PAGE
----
Thanks for your feedback and comments. I’m happy to read you are finding the material here and on my YouTube channel useful to you in sharpening up your outdoor skills. If you ever have any questions, you know where to ask πŸ™‚

      Warm regards,


  5. Hi Paul, just been watching the first part of #AskPaulKirtly. I found it most interesting and look forward to many more, I too may ask you a few questions of my own at some stage. I really appreciate the amount of hard work you put in to everything you do online, and look forward to your blogs and youtube video’s with keen interest. I think you were one of the first people I watched when I first started bushcraft about two and a half years ago, and since then you have taught me so much. Thank you so much Paul for sharing your knowledge with me.

    Keep up the good work my friend.

    Warm regards


    1. Hey Simon,

      Thanks for your feedback on the first episode. Please feel free to submit some questions as and when you think I might be able to help.

      Thanks also for your feedback on the general usefulness of my content. I’m happy it’s been so helpful to you.

      Warm regards,


  6. Hi Paul
    Thank you for the broadcast. Elegant, efficient, and useful way to teach. Some day, can you talk about specific kinds of rope used in the outdoors?
    In appreciation

    1. Hi Stephanie,

      Thanks for your feedback.

      I’m sure it would be possible to write a book about rope use in the outdoors! πŸ™‚

      Did you have some specific applications in mind?

      Warm regards,


  7. Paul,

    This is a fabulous idea, both a video and a soundtrack podcast. That is smart but I do not know anyone else who is offering both. Plus the idea to answer common email questions this way is also great. Keep up the great work.

    Wishing you well,

    1. Thanks Rodney. I’m pleased you appreciate the different formats. Which one do you prefer? Or does it depend on what you are up to (e.g. listening on the move vs watching at home)?

      Warm regards,


  8. Hi Paul,
    Just a comment on your knife presentation – specifically the MORA:
    I agree – the partial tang is a concern [not sure why they don’t do a full tang – the extra inch of material shouldn’t cost more than 50 cents…] And the esthetics, compared to many other knives leaves much to be desired. [although the do have some higher end knives that look pretty good…]
    HOWEVER – looking at the practical aspect – Mors Kochanski – the wilderness survivalist who I am sure you have met – uses MORA exclusively. I have been on courses with him where he ruffs up the knife thoroughly – constructing shelters, carving, opening cans, batoning wood, cutting down trees, sharpening on river stones etc. etc. for weeks on end. If anybody was going to break a Mora knife- it would be Mors. Yet, he has never mentioned breaking a Mora in any situation. Nor does he mention any limitations on the use of the MORA. Rather, after some 40 years, he STILL promotes the MORA as the best bush-craft knife value available – for the price.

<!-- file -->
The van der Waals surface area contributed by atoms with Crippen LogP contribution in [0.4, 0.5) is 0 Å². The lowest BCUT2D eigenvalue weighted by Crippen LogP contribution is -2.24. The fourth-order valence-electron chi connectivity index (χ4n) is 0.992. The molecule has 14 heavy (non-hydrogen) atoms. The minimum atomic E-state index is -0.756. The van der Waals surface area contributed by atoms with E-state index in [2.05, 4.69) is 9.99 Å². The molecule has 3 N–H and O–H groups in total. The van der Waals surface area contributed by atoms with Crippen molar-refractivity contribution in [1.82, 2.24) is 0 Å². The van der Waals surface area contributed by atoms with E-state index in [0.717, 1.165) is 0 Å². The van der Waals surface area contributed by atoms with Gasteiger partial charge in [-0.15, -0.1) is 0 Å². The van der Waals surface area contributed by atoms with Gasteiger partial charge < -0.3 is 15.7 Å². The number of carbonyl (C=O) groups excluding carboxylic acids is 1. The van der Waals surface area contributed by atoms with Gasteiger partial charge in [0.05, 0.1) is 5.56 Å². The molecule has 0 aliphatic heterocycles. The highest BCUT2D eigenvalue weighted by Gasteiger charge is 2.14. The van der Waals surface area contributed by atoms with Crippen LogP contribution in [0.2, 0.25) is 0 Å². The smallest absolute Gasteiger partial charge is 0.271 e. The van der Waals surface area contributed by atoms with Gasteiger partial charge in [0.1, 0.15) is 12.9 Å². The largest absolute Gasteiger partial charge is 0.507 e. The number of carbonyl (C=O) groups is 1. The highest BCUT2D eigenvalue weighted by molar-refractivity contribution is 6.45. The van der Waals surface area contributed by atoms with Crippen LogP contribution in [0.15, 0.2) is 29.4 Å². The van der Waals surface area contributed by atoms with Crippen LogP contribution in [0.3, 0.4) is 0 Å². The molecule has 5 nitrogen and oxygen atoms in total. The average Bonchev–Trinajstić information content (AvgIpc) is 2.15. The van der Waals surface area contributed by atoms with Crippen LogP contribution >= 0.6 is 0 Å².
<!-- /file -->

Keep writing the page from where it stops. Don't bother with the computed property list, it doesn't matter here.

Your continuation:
Fact is, near home or well into the wilderness, your chances of losing a knife are far higher than actually breaking a knife. [folders notwithstanding]…
    Surely, buy a more expensive knife because it looks better, feels better in the hand or because you can afford it. But don’t reject the MORA because of false fears…


    1. Hey Don,

      Thanks for your comments.

      Yes, I am fully aware of Mors’s preference for Mora knives. Moreover, we issue them exclusively on our courses.

      I’ve given hundreds of these knives out to people over recent years. But I have seen a small percentage of them break, in the hands of relative novices, undertaking tasks which are not unreasonable for a bushcraft knife. I too have broken several.

      It’s almost always batoning which breaks them.

      I should possibly not take it for granted that people realise that everything that comes out of my mouth is based on experience, rather than theorising πŸ™‚

      Check out the photo below. Here’s a few examples from the collection of broken Moras I keep….

      Broken Mora knives

      For me, a Mora clipper/companion is not strong enough to be 100% reliable as a wilderness knife when resupply is not an option.